The Supreme Court justices said there were “substantial grounds” to believe people deported to Rwanda could then be sent, by the Rwandan government, to places where they would be unsafe.

      It said the Rwandan government had entered into the agreement in “good faith” but the evidence cast doubt on its “practical ability to fulfil its assurances, at least in the short term”, to fix “deficiencies” in its asylum system and see through “the scale of the changes in procedure, understanding and culture which are required”.

      A spokesman for the Rwandan government said the policy’s legality was “ultimately a decision for the UK’s judicial system”, but added “we do take issue with the ruling that Rwanda is not a safe third country”.

      It leaves Mr Sunak - who has made tackling illegal immigration a central focus his government - looking for a way to salvage the policy.

      In a statement issued after the ruling, the prime minister said the government had been “planning for all eventualities and we remain completely committed to stopping the boats”.

      He continued: “Crucially, the Supreme Court - like the Court of Appeal and the High Court before it - has confirmed that the principle of sending illegal migrants to a safe third country for processing is lawful. This confirms the government’s clear view from the outset.”

      Mr Sunak is expected to hold a televised press conference in Downing Street at 16:45 GMT on Wednesday.

      The Supreme Court decision comes amid the political fallout from the sacking of Suella Braverman on Monday, who, as home secretary had championed the Rwanda policy.

      In a highly critical letter, published after her sacking and the day before the ruling, she said the prime minister had “failed to prepare any sort of credible Plan B” in the event the Supreme Court halts the policy.

      Newly appointed Home Secretary James Cleverly told the Commons on Wednesday the government had been “working on a plan to provide the certainty that the court demands” for “the last few months”.

      He said upgrading the agreement to a treaty “will make it absolutely clear to our courts and to Strasbourg that the risks laid out by the court today have been responded to, will be consistent with international law”.

      Lee Anderson MP, the deputy chairman of the Conservative Party, urged the government to ignore the Supreme Court and “put planes in the air” anyway.

      Natalie Elphicke, Conservative MP for Dover, the landing point for many of the small boats, said the Rwanda policy is “at an end” and “we now need to move forward”.

      “With winter coming the timing of this decision couldn’t be worse. Be in no doubt, this will embolden the people smugglers and put more lives at risk,” she continued.

      But charity Asylum Aid said the government must “abandon the idea of forcibly removing people seeking asylum to third countries”, describing the policy as “cruel and ineffective”.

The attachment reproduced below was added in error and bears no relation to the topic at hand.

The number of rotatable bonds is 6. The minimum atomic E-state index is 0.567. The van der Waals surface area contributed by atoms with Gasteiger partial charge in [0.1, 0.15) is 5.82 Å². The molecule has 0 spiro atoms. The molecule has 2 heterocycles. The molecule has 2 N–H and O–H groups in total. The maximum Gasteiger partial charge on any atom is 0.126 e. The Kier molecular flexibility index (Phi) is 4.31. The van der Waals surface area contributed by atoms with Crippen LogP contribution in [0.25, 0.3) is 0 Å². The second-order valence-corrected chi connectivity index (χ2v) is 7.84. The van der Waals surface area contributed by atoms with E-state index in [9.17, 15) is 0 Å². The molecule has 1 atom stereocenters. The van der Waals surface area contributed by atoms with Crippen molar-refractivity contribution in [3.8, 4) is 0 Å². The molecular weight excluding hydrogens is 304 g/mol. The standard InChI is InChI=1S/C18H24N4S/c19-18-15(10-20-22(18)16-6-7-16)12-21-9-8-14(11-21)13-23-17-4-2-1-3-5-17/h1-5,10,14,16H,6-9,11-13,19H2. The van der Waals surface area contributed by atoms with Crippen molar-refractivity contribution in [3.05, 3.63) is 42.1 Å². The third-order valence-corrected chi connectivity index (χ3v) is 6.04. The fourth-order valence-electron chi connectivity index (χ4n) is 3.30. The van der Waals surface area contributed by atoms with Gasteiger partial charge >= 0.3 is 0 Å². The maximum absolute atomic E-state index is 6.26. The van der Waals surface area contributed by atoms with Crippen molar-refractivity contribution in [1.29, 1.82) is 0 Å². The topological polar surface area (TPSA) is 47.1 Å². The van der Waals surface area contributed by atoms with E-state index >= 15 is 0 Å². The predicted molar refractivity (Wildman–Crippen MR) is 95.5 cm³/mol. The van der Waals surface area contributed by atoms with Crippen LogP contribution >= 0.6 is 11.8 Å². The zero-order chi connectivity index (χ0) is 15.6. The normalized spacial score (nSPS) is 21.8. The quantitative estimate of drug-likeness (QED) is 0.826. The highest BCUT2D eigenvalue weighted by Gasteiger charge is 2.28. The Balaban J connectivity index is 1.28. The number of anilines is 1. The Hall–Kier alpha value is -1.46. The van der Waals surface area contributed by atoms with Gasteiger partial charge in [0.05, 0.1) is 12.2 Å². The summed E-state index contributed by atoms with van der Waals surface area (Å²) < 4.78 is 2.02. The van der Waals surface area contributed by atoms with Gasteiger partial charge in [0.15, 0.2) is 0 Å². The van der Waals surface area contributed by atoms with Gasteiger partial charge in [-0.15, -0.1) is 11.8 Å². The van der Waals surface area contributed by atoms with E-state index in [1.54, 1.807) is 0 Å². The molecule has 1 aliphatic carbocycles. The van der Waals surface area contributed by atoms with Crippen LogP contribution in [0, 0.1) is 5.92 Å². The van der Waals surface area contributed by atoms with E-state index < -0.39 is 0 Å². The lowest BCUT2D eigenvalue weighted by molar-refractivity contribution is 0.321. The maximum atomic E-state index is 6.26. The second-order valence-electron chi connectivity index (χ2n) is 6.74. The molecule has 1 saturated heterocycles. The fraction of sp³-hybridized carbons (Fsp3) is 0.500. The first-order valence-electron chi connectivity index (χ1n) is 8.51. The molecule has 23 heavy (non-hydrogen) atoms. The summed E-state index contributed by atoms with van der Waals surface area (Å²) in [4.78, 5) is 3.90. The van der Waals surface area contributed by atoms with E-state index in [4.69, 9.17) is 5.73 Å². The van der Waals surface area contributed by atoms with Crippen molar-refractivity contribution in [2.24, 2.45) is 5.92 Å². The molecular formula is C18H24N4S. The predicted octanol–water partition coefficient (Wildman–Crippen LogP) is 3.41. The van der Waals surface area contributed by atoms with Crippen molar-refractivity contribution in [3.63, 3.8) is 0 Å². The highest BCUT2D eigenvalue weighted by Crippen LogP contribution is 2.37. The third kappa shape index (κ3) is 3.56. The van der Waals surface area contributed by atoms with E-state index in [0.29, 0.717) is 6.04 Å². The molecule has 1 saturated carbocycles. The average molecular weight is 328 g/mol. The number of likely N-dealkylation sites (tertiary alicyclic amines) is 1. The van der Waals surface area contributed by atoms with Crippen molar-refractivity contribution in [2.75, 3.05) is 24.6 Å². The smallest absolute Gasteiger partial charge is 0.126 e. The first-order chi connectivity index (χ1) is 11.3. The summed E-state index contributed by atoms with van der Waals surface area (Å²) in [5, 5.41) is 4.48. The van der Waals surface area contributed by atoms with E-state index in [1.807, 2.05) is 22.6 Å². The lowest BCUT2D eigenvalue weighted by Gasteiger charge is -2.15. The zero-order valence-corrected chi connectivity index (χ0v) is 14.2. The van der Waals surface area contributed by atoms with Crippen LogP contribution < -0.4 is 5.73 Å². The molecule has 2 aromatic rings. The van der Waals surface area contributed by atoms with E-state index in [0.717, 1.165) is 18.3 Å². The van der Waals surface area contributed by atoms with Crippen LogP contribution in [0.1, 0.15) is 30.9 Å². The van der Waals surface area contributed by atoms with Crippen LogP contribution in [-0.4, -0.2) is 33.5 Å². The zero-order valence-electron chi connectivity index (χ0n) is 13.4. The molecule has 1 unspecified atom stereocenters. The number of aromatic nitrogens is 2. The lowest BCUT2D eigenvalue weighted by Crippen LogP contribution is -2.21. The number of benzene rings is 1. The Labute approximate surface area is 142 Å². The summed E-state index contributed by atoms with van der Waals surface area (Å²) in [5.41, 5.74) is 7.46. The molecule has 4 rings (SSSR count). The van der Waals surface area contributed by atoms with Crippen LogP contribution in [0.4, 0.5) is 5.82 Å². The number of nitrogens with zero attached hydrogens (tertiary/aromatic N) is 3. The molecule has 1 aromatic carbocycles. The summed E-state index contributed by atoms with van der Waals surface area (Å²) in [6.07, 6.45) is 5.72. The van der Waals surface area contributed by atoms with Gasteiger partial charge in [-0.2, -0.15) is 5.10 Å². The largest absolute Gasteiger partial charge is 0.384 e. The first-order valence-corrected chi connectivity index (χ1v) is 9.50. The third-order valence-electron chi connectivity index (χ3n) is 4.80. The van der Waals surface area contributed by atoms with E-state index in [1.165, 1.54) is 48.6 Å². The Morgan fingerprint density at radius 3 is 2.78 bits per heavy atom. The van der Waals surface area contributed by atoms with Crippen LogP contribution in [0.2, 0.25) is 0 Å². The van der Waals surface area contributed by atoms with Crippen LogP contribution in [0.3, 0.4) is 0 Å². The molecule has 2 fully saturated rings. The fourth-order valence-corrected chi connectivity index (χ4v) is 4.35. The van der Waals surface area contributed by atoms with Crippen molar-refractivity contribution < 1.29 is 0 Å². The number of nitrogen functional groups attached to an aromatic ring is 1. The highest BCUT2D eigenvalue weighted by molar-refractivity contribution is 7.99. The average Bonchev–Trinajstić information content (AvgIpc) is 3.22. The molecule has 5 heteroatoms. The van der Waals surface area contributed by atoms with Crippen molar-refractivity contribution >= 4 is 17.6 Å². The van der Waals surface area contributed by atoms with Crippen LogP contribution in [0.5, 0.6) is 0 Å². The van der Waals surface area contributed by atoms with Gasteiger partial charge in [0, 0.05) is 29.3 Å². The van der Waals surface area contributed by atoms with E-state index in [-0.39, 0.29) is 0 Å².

More than 100,000 people have arrived in the UK via illegal crossings since 2018, though the number appears to be falling this year.

      In 2022, 45,000 people reached the UK in small boats. The total is on course to be lower for 2023, with the total for the year so far below 28,000 as of November 12.


    • Supreme court rules Rwanda plan unlawful: a legal expert explains the judgment, and what happens next

      The UK supreme court has unanimously ruled that the government’s plan to send asylum seekers to Rwanda is unlawful.

      Upholding an earlier decision by the court of appeal, the supreme court found that asylum seekers sent to Rwanda may be at risk of refoulement – being sent back to a country where they may be persecuted, tortured or killed.

      The courts cited extensive evidence from the UN refugee agency (UNHCR) that Rwanda does not respect the principle of non-refoulement – a legal obligation. The UNHCR’s evidence questioned the ability of Rwandan authorities to fairly assess asylum claims. It also raised concerns about human rights violations by Rwandan authorities, including not respecting non-refoulement with other asylum seekers.

      It is important to note that the supreme court’s decision is not a comment on the political viability of the Rwanda plan, or on the concept of offshoring asylum processes generally. The ruling focused only on the legal principle of non-refoulement, and determined that in this respect, Rwanda is not a “safe third country” to send asylum seekers.

      The ruling is another blow to the government’s promise to “stop the boats”. And since the Rwanda plan is at the heart of its new Illegal Migration Act, the government will need to reconsider its asylum policies. This is further complicated by Conservative party infighting and the firing of home secretary Suella Braverman, just two days before the ruling.
      How did we get here?